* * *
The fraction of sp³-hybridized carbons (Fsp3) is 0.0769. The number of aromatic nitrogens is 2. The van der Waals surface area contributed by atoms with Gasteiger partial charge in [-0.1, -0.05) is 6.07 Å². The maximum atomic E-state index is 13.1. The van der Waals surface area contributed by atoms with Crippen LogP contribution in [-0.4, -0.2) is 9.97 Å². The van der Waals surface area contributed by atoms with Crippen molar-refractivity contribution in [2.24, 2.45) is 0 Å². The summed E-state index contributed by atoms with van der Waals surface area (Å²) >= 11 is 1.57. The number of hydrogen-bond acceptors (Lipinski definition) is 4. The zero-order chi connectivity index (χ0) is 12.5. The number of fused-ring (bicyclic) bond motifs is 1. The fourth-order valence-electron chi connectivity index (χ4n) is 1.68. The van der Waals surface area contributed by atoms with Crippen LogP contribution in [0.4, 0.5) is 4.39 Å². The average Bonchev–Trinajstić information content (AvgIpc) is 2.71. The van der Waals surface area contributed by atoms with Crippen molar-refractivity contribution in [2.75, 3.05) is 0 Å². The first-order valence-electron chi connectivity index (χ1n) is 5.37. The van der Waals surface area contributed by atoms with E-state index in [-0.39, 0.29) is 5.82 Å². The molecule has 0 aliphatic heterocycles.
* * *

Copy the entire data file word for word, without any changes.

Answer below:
The fraction of sp³-hybridized carbons (Fsp3) is 0.0769. The number of aromatic nitrogens is 2. The van der Waals surface area contributed by atoms with Gasteiger partial charge in [-0.1, -0.05) is 6.07 Å². The maximum atomic E-state index is 13.1. The van der Waals surface area contributed by atoms with Crippen LogP contribution in [-0.4, -0.2) is 9.97 Å². The van der Waals surface area contributed by atoms with Crippen molar-refractivity contribution in [2.24, 2.45) is 0 Å². The summed E-state index contributed by atoms with van der Waals surface area (Å²) >= 11 is 1.57. The number of hydrogen-bond acceptors (Lipinski definition) is 4. The zero-order chi connectivity index (χ0) is 12.5. The number of fused-ring (bicyclic) bond motifs is 1. The fourth-order valence-electron chi connectivity index (χ4n) is 1.68. The van der Waals surface area contributed by atoms with Crippen LogP contribution in [0.4, 0.5) is 4.39 Å². The average Bonchev–Trinajstić information content (AvgIpc) is 2.71. The van der Waals surface area contributed by atoms with Crippen molar-refractivity contribution in [2.75, 3.05) is 0 Å². The first-order valence-electron chi connectivity index (χ1n) is 5.37. The van der Waals surface area contributed by atoms with E-state index in [-0.39, 0.29) is 5.82 Å². The molecule has 0 aliphatic heterocycles.